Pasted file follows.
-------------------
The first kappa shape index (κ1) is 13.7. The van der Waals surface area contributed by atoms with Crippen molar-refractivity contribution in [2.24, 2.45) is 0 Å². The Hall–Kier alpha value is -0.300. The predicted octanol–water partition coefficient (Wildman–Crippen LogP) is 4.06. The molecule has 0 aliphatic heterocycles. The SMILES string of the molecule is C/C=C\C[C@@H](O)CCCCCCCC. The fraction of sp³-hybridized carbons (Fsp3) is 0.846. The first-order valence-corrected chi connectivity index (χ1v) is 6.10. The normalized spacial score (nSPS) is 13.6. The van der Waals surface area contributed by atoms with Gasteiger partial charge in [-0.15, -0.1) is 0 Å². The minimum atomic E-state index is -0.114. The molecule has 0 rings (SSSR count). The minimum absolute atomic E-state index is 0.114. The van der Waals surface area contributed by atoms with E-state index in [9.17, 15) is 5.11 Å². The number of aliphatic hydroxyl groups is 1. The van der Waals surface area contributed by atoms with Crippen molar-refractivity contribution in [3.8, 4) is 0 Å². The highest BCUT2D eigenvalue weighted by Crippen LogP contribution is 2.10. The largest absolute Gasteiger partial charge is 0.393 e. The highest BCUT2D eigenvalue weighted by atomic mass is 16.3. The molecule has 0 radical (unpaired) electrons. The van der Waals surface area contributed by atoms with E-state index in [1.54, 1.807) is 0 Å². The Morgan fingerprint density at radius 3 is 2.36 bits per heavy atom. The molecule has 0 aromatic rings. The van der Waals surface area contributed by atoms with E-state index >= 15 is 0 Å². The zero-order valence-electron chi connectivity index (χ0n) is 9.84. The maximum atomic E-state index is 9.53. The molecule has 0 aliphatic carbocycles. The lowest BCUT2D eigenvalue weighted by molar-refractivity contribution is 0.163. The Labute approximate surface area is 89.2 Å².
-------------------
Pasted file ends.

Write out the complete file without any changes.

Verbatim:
The first kappa shape index (κ1) is 13.7. The van der Waals surface area contributed by atoms with Crippen molar-refractivity contribution in [2.24, 2.45) is 0 Å². The Hall–Kier alpha value is -0.300. The predicted octanol–water partition coefficient (Wildman–Crippen LogP) is 4.06. The molecule has 0 aliphatic heterocycles. The SMILES string of the molecule is C/C=C\C[C@@H](O)CCCCCCCC. The fraction of sp³-hybridized carbons (Fsp3) is 0.846. The first-order valence-corrected chi connectivity index (χ1v) is 6.10. The normalized spacial score (nSPS) is 13.6. The van der Waals surface area contributed by atoms with Gasteiger partial charge in [-0.15, -0.1) is 0 Å². The minimum atomic E-state index is -0.114. The molecule has 0 rings (SSSR count). The minimum absolute atomic E-state index is 0.114. The van der Waals surface area contributed by atoms with E-state index in [9.17, 15) is 5.11 Å². The number of aliphatic hydroxyl groups is 1. The van der Waals surface area contributed by atoms with Crippen molar-refractivity contribution in [3.8, 4) is 0 Å². The highest BCUT2D eigenvalue weighted by Crippen LogP contribution is 2.10. The largest absolute Gasteiger partial charge is 0.393 e. The highest BCUT2D eigenvalue weighted by atomic mass is 16.3. The molecule has 0 radical (unpaired) electrons. The van der Waals surface area contributed by atoms with E-state index in [1.54, 1.807) is 0 Å². The Morgan fingerprint density at radius 3 is 2.36 bits per heavy atom. The molecule has 0 aromatic rings. The van der Waals surface area contributed by atoms with E-state index >= 15 is 0 Å². The zero-order valence-electron chi connectivity index (χ0n) is 9.84. The maximum atomic E-state index is 9.53. The molecule has 0 aliphatic carbocycles. The lowest BCUT2D eigenvalue weighted by molar-refractivity contribution is 0.163. The Labute approximate surface area is 89.2 Å².